Sunday 31st May was our first Crew Training Day for Ireland. The day began with tea and bacon butties. First up was a detailed look at the race route which is marked up ominously on a big map in Team PB HQ (our kitchen!). It was the first chance for everyone to see exactly where the route goes, where the time stations are and to start to think about the race strategy.
Next up was a demo of the Cardo BK-1 system which we will be using for comms. Not that I felt like a bit of a plonker standing in the rain outside in my bike helmet…. We tested the Cardo in Ireland and were very impressed at the distance it covers, the ease of operation and the clarity of the audio (and lack of background noise, considering the wind).
With beverages topped up, it was then back to the kitchen for Kyle to take us through the roles and responsibilities of the crew as well as the crew roster. This was a really interactive session, with everyone raising some very good points for us to take forwards. One particular take-home message was Adrian’s emphasis on hygiene whilst handling the bikes. Whilst I’ve always been very hygiene-conscious (dealing with animal bodily fluids every day makes you that way!) and had already factored this into our success strategy, none of us had quite realised the implications of handling bikes and wheels that had been toiling through mile after mile of countryside, particularly when realistically my immune system will be struggling.
With this in mind, Adrian then took us through the basics of wheel changing. Emphasis will be on getting it right as quickly as possible rather than a flying change, especially as we all get more tired. Fingers crossed that we wont’ be doing it too often….
After lunch and finalising travel arrangements we headed out to try and put it all together. I donned my cycling kit, the trusty Renault donned its amber flashing light and the team took it in turns to don the Cardo as we negotiated the A4 and some of the country lanes practising direct follow and leap frog. Everyone took it in turns driving and navigating. We did some wheel changes (my sincere apologies to Zoe to making hers difficult by putting my springs in backwards – well spotted Moose!) and no doubt some passing Sunday riders wondered quite why I wasn’t capable of changing my own wheel!!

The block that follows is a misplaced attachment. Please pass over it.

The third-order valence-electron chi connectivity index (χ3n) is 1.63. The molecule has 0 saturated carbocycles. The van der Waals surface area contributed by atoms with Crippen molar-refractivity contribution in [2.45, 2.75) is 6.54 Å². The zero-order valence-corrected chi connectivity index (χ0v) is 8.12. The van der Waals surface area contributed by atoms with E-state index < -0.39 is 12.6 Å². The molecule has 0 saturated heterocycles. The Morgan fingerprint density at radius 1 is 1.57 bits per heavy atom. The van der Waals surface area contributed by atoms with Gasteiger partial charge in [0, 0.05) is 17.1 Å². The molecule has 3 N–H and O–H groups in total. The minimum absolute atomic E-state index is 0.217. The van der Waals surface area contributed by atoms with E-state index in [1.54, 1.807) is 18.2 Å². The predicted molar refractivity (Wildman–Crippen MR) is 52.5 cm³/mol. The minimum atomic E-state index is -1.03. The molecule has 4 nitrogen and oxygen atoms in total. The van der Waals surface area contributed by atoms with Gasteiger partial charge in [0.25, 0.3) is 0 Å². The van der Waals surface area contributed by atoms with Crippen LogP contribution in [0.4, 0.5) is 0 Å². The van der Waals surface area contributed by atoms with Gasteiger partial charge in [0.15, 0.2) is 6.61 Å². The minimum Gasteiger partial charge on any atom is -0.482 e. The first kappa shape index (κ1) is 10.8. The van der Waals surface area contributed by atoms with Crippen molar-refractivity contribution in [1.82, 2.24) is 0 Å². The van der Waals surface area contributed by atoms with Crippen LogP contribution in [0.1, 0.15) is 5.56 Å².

We re-grouped at the house for a final cuppa and round-up of the day before everyone headed off. It was only as we went to put the Renault away that we realised that we’d just fallen foul of one of the key lessons from both the RAAM and RAI seminars….. ALWAYS LEAVE THE KEYS IN THE VEHICLES! Our car key was safely in Adrian’s pocket, 8 miles away in Reading! Off went Kyle to retrieve it and was rewarded by the sight of the red-necked Phalarope, a rare bird which Adrian (a keen bird-watcher) had spotted that morning.
Over the next few months we will be having further evening sessions, culminating in another training day in August which will be the dress rehearsal for the main event! My thanks to the crew for giving up their Sunday and for their continued support.